@node-ts/bus-messages
A core set of message definitions for distributed applications.
Last updated 6 months ago by adenhertog .
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@node-ts/bus-messages

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This package should be consumed wherever your application defines message contracts. Messages are small pieces of data that get passed around between services. They can define an instruction to perform an action, or report that something has just occurred.

@node-ts/bus-messages defines two types of messages:

Command

Commands are a type of message that represents an instruction to do work. These can be technical instructions such as BackupDatabase, ScaleOutLoadBalancer, or modeled after your business domains like ChargeCreditCard, PostMerchandise.

Commands should be named as an instruction, using plain english. The above commands are understandable in plain English that they will do some sort of action.

To implement a comamnd, simply extend Command and add in the fields that are relevant to it:

import { Command } from '@node-ts/bus-messages'

export class ChargeCreditCard extends Command {
  /**
   * A unique name that identifies the message. This should be done in namespace style syntax,
   * ie: organisation/domain/command-name
   */
  $name = 'my-app/accounts/charge-credit-card'

  /**
   * The contract version of this message. This can be incremented if this message changes the
   * number of properties etc to maintain backwards compatibility
   */
  $version = 1

  /**
   * Create a charge on a credit card
   * @param creditCardId the card to charge
   * @param amount the amount, in USD, to charge the card for
   */
  constructor (
    readonly creditCardId: string,
    readonly amount: number
  ) {
  }
}

To send a command, just use bus.send(), eg:

import { Bus } from '@node-ts/bus-core'

async function chargeCreditCard (
  bus: Bus,
  creditCardId: string,
  amount: number
): Promise<void> {
  // Prepare the command
  const command = new ChargeCreditCard(creditCardId, amount)

  // Send it. @node-ts/bus-core will route it to wherever the handler is
  await this.bus.send(command)
}

A commands are sent to a single service for processing, and generally result in the publication of one or more Events

Event

An event is a message emitted by the system when "something" happens. Again this could be a technical task being completed such as DatabaseBackedup, LoadBalancerScaledOut or as a result of changes in your business CreditCardCharged, MerchandisePosted.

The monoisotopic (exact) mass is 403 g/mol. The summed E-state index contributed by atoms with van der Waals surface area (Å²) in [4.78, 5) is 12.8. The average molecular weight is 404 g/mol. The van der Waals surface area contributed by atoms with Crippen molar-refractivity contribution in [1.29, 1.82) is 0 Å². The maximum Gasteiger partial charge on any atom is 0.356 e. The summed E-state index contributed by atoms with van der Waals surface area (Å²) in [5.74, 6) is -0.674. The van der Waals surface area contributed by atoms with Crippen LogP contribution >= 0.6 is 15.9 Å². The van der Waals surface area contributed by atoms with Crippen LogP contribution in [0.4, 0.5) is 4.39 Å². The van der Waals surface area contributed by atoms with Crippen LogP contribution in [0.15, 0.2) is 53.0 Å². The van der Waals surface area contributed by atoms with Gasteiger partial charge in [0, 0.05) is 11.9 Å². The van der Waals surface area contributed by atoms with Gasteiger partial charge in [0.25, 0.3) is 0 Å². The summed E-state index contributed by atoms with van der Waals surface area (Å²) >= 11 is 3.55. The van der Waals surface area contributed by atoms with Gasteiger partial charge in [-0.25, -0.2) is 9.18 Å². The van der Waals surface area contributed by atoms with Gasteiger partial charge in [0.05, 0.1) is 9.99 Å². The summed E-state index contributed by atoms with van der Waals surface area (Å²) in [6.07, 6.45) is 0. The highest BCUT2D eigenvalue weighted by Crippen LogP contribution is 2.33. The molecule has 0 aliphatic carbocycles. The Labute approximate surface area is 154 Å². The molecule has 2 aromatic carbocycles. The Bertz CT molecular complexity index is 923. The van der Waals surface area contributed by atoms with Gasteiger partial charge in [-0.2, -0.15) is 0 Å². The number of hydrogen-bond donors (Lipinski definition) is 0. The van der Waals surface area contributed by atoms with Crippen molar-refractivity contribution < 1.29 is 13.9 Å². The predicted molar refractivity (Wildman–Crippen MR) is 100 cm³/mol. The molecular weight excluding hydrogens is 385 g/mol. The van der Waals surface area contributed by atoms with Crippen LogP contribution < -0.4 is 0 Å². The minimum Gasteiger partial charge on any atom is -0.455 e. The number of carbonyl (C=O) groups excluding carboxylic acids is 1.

Past-tense should be used when naming an event, since it indicates that an operation was performed on your application.

Events are class definitions that extend from Event, eg:

import { Event } from '@node-ts/bus-messages'

export class CreditCardCharged extends Event {
  /**
   * A unique name that identifies the message. This should be done in namespace style syntax,
   * ie: organisation/domain/event-name
   */
  $name = 'my-app/accounts/credit-card-charged'

  /**
   * The contract version of this message. This can be incremented if this message changes the
   * number of properties etc to maintain backwards compatibility
   */
  $version = 1

  /**
   * A credit card was successfully charged
   * @param creditCardId the card that was charged
   * @param amount the amount, in USD, the card was charged for
   */
  constructor (
    readonly creditCardId: string,
    readonly amount: number
  ) {
  }
}

To publish an event, just use bus.publish(), eg:

import { Bus } from '@node-ts/bus-core'

async function creditCardChaged (
  bus: Bus,
  creditCardId: string,
  amount: number
): Promise<void> {
  // Prepare the event
  const event = new CreditCardCharged(creditCardId, amount)

  // Publish it. @node-ts/bus-core will route the event to all handlers subscribed to it
  await this.bus.publish(event)
}

Usage

Modelling your system using messages like the ones above is very powerful. There are no concerns around what handles them or how they're processed - they just represent an intent to change the system (command) or that a change in the system has occurred (event).

Over time the number of messages in your library will build up to describe the business domain you're modeling. The messages can be easily defined and well documented so that new developers can understand what they do without any technical detail, which encourages a well-documented system in code.

Message Attributes

Additional metadata can be added to any type of message as attributes alongside the actual message.

When sending via a transport (eg: SQS, RabbitMQ) the message is sent in a message envelope. Commands and Events are serialized into the message body, whilst attributes are added to the message header.

Attributes are designed to hold data that is related to technical concerns of routing the message, or auditing/logging information such as details around the originator.

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